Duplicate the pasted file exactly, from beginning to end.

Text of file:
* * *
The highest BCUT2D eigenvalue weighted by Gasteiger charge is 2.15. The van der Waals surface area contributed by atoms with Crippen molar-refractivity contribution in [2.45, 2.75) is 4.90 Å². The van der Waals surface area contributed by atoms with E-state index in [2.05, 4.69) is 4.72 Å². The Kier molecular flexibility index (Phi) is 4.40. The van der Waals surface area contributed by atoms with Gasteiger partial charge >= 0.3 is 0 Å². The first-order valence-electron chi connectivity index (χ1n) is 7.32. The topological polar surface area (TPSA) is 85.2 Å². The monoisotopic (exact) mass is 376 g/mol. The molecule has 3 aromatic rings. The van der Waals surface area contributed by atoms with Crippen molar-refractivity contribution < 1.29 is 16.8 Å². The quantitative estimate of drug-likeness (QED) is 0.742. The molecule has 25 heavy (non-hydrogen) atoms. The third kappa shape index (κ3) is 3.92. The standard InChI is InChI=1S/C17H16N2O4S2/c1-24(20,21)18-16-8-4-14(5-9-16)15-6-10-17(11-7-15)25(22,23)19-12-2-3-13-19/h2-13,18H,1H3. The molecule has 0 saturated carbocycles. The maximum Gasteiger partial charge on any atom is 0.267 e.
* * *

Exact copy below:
The highest BCUT2D eigenvalue weighted by Gasteiger charge is 2.15. The van der Waals surface area contributed by atoms with Crippen molar-refractivity contribution in [2.45, 2.75) is 4.90 Å². The van der Waals surface area contributed by atoms with E-state index in [2.05, 4.69) is 4.72 Å². The Kier molecular flexibility index (Phi) is 4.40. The van der Waals surface area contributed by atoms with Gasteiger partial charge >= 0.3 is 0 Å². The first-order valence-electron chi connectivity index (χ1n) is 7.32. The topological polar surface area (TPSA) is 85.2 Å². The monoisotopic (exact) mass is 376 g/mol. The molecule has 3 aromatic rings. The van der Waals surface area contributed by atoms with Crippen molar-refractivity contribution < 1.29 is 16.8 Å². The quantitative estimate of drug-likeness (QED) is 0.742. The molecule has 25 heavy (non-hydrogen) atoms. The third kappa shape index (κ3) is 3.92. The standard InChI is InChI=1S/C17H16N2O4S2/c1-24(20,21)18-16-8-4-14(5-9-16)15-6-10-17(11-7-15)25(22,23)19-12-2-3-13-19/h2-13,18H,1H3. The molecule has 0 saturated carbocycles. The maximum Gasteiger partial charge on any atom is 0.267 e.